Family & Locally Owned. Carson City, Dayton, Gardnerville, Reno and Surrounding areas.     (775) 297-4337

Air Quality

Ask Dirk: My allergies are killing me! How can I reduce allergens in my home?

If you suffer from allergies, you might view spring with mixed emotions. Yes, it will be warmer and sunnier. But those conditions cause plants to grow and bloom, and pollen from those plants can be a problem for allergy sufferers.

Dog with allergiesWhat are we dealing with?

Northern Nevada is a beautiful place to live, but it is rich in allergens. Airborne pollens from rabbit brush, sagebrush, ragweed, and dozens of other plants can cause discomfort like sneezing, wheezing, coughing, itchy eyes, stuffed-up noses for allergy sufferers. In addition, you, your family, your pets, and visitors all bring allergens with them when they enter your home.

How can I avoid allergens?

While there’s not much you can do about allergens when you are outdoors, you can take steps to minimize them in your home.

Infiltration is a significant contributor to poor indoor air quality. Open doors and windows, pet doors, poor sealing of the building envelope, and leaks around registers are prime offenders. But remember, not all allergens come from outdoors. Pet dander, dust mites, mold, and other sources of allergens may already be inside your home.

A properly maintained HVAC system can help in removing these allergy-aggravating substances from the air. The addition of free-standing air cleaners may work even better, especially if your HVAC system isn’t designed to provide extra-clean air.

What can I do?

Remember, the HVAC system only filters when it is moving air. If you are not running central air conditioning in the summer, you may be able to set the fan to “on” if the system allows. This could increase your electric bill as well as accelerated wear on the blower motor.

You’ll want to choose a filter that collects more of the microscopic spores and other pollutants that may aggravate your allergies without stressing the system. Restricted airflow caused by filters that are designed to improve air quality can make the blower motor work even harder, so make sure you select the correct filters and change them regularly. Your service technician can help you choose the best filter for your system.

How will I know what filter to choose?

Filters are rated by the Minimum Efficiency Reporting Value (MERV rating), and range from a value of 1 to 20 http://www.mechreps.com/PDF/Merv_Rating_Chart.pdf. Flat panel filters, installed by most furnace manufacturers, have a 1 to 4 MERV rating. Medium efficiency filters with a MERV rating of 5 to 13 are the most common types used in home HVAC systems. High efficiency with a rating of 14 to 16 MERV, are considerably more expensive, and should only be used in systems designed for them.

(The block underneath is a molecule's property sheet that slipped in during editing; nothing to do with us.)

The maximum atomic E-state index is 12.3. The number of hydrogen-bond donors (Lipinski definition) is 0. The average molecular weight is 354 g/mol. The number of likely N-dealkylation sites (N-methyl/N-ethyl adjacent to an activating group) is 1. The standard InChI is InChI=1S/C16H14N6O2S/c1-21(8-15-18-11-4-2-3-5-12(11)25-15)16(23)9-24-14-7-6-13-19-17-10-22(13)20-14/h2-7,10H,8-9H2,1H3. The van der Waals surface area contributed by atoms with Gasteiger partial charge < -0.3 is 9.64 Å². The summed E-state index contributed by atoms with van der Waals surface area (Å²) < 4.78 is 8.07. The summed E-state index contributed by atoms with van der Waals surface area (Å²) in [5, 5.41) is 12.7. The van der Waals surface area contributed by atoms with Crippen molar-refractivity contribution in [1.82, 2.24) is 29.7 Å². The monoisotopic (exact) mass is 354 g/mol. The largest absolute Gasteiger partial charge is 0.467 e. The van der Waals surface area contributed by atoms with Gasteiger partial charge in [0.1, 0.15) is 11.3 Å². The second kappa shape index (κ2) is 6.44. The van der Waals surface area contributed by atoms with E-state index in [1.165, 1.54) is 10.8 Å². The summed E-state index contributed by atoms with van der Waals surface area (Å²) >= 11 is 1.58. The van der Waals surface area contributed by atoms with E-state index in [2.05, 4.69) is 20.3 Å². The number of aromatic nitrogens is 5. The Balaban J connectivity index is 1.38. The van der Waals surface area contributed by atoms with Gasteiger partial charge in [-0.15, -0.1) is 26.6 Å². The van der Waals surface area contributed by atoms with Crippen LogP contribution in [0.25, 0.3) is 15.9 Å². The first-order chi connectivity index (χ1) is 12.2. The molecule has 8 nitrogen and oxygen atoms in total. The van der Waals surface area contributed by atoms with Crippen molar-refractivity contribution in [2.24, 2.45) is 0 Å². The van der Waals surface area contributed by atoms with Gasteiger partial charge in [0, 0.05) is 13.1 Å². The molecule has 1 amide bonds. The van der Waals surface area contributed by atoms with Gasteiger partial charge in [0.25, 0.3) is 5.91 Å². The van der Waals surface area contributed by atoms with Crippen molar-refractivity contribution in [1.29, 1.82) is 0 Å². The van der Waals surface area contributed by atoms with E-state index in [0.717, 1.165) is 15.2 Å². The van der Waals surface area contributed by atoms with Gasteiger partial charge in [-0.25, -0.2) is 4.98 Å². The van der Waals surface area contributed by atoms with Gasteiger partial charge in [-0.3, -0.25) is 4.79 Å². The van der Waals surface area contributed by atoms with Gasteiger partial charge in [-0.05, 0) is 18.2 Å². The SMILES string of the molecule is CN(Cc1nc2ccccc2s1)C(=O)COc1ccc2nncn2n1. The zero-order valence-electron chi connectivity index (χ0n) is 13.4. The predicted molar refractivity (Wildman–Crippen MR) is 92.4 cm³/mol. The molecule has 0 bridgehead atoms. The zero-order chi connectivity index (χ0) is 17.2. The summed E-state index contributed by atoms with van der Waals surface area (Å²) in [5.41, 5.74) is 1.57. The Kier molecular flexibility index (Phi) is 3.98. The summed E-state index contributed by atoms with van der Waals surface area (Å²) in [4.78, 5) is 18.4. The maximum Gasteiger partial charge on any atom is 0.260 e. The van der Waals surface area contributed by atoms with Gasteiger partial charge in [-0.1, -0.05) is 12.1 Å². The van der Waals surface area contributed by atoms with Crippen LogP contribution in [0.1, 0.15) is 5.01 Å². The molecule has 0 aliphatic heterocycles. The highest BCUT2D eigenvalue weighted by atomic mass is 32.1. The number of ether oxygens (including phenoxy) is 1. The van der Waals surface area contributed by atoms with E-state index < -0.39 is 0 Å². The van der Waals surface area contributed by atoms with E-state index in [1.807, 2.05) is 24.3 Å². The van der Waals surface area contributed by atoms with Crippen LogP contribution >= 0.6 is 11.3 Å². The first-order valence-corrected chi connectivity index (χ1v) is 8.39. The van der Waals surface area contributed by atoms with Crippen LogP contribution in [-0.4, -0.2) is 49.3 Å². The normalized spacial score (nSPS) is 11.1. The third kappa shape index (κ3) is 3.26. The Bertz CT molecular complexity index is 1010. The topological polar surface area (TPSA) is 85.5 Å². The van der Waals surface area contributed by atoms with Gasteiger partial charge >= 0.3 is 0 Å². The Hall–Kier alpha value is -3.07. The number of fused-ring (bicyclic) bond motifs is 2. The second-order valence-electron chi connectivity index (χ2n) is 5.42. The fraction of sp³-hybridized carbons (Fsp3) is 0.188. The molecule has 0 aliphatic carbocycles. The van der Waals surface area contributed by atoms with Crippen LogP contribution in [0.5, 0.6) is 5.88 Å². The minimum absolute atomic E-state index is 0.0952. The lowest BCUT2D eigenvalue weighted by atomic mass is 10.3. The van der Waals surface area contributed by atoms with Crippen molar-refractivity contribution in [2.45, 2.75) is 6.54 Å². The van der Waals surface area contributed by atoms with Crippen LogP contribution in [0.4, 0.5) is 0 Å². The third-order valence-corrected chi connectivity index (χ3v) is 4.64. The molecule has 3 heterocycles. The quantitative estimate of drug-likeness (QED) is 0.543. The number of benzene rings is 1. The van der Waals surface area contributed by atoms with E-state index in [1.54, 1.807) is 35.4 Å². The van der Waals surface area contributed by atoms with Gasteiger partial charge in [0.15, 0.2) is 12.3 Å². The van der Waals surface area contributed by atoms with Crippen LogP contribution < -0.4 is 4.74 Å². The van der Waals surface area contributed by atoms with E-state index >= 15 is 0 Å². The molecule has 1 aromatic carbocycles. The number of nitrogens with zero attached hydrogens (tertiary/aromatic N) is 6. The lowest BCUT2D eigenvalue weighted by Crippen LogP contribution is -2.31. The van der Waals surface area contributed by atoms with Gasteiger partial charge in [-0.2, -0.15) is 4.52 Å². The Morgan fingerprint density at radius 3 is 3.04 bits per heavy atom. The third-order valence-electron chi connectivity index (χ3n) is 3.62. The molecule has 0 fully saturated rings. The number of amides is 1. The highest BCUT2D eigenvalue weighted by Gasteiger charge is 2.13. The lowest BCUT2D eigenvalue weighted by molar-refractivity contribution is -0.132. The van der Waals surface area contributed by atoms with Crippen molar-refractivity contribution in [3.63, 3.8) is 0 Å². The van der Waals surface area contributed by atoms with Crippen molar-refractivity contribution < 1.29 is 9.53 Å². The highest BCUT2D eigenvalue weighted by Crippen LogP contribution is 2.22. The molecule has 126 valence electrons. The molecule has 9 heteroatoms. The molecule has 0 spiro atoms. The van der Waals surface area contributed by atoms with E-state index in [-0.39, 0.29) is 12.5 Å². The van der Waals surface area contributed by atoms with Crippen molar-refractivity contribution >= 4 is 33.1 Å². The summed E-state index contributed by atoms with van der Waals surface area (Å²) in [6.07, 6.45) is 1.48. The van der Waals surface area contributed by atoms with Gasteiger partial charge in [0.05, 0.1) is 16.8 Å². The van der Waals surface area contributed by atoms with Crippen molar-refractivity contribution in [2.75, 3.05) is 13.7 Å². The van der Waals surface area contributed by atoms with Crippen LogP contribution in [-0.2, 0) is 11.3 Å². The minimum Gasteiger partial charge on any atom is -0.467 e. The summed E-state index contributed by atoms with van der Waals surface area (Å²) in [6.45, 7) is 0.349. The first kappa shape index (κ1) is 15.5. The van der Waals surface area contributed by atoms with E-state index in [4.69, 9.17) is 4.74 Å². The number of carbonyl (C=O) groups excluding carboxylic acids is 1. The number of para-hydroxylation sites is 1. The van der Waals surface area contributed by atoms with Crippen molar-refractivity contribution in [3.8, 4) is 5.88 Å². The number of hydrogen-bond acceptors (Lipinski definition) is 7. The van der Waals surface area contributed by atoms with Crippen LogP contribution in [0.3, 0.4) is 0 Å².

No matter what filter you choose, remember to replace it as directed on the packaging. Some homes require filters to be changed monthly at a minimum. If the filter is very dirty when you change it, replace it sooner next time.

What else can help?

Your ducts may also contribute to the problem. Duct leakage can occur over time, allowing dirty air from the attic or the crawlspace to enter the system. Increased pressure in these spaces can also cause that dirty air to leak in around the registers. If you suspect this is happening, have the system inspected by a professional, who will seal any leaks found.

The bottom line

Your first line of defense in reducing allergens in your home, next to a free-standing air cleaner, is regular filter changes with a good quality filter. It’s also a good idea to have your HVAC system inspected on an annual

basis to prevent any problems before they occur.

# # #

Have a question for Dirk? Send it to dirk@roperHVAC.com and he’ll try to answer it in an upcoming column.

2019-05-09T15:51:46-07:00May 9th, 2019|

Ask Dirk: Do I need fresh air in my home?

A Nevada Appeal reader reached out to me with a question about the need for fresh indoor air. Since it’s a great topic for all of us during windows-closed season, I’ve shared my response here.

If you are worried more about air leaks causing your energy bills to soar, the U.S. Department of Energy (www.energy.gov) provides information on DIY home energy audits. If you’re just wondering if you need fresh air in the house, in a word, the answer is yes, you need fresh indoor air in your home. The question becomes, how does it get in besides opening windows?

Fresh air

Ironically, leaks in the building envelope provide fresh air to the home. A certain amount of fresh air needs to come into the home to keep the air healthy; however, a well-sealed home is too tight, and doesn’t leak enough, to provide the needed fresh air.

That can be remedied with a heat-recovery ventilator or an energy-recovery ventilator. This provides two important benefits.

First, you control the source of the fresh air that comes into your home. Rather than air leaking in through cracks and crevices, with some coming from the crawlspace and the attic (not my favorite sources of fresh air), air comes in through a duct from a place you choose for fresh air.

Secondly, it’s more energy efficient than just bringing outside air in. Indoor air that is exhausted passes through a heat exchanger, conditioning the outside air being brought in.